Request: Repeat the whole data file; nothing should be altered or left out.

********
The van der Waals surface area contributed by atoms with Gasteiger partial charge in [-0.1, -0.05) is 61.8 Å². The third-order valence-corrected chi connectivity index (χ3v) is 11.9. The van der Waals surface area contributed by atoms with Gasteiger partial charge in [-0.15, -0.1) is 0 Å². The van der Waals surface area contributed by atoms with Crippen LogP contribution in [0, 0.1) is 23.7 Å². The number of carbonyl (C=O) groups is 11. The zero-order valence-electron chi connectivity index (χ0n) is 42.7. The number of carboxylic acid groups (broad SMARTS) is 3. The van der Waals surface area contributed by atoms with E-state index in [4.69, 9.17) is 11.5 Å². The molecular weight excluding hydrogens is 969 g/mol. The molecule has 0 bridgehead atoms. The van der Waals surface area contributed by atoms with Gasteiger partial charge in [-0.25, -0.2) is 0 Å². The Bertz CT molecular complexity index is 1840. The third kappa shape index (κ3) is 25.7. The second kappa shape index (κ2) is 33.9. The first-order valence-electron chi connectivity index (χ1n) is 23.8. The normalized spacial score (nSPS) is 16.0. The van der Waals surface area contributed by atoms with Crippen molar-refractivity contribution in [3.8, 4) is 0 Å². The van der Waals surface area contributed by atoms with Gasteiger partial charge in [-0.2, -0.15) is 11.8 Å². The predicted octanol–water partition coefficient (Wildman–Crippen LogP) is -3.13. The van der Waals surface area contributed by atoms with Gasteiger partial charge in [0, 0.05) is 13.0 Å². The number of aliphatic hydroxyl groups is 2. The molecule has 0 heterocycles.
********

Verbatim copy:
The van der Waals surface area contributed by atoms with Gasteiger partial charge in [-0.1, -0.05) is 61.8 Å². The third-order valence-corrected chi connectivity index (χ3v) is 11.9. The van der Waals surface area contributed by atoms with Gasteiger partial charge in [-0.15, -0.1) is 0 Å². The van der Waals surface area contributed by atoms with Crippen LogP contribution in [0, 0.1) is 23.7 Å². The number of carbonyl (C=O) groups is 11. The zero-order valence-electron chi connectivity index (χ0n) is 42.7. The number of carboxylic acid groups (broad SMARTS) is 3. The van der Waals surface area contributed by atoms with E-state index in [4.69, 9.17) is 11.5 Å². The molecular weight excluding hydrogens is 969 g/mol. The molecule has 0 bridgehead atoms. The van der Waals surface area contributed by atoms with Gasteiger partial charge in [-0.25, -0.2) is 0 Å². The Bertz CT molecular complexity index is 1840. The third kappa shape index (κ3) is 25.7. The second kappa shape index (κ2) is 33.9. The first-order valence-electron chi connectivity index (χ1n) is 23.8. The normalized spacial score (nSPS) is 16.0. The van der Waals surface area contributed by atoms with Crippen molar-refractivity contribution in [3.8, 4) is 0 Å². The van der Waals surface area contributed by atoms with Gasteiger partial charge in [-0.2, -0.15) is 11.8 Å². The predicted octanol–water partition coefficient (Wildman–Crippen LogP) is -3.13. The van der Waals surface area contributed by atoms with Gasteiger partial charge in [0, 0.05) is 13.0 Å². The number of aliphatic hydroxyl groups is 2. The molecule has 0 heterocycles.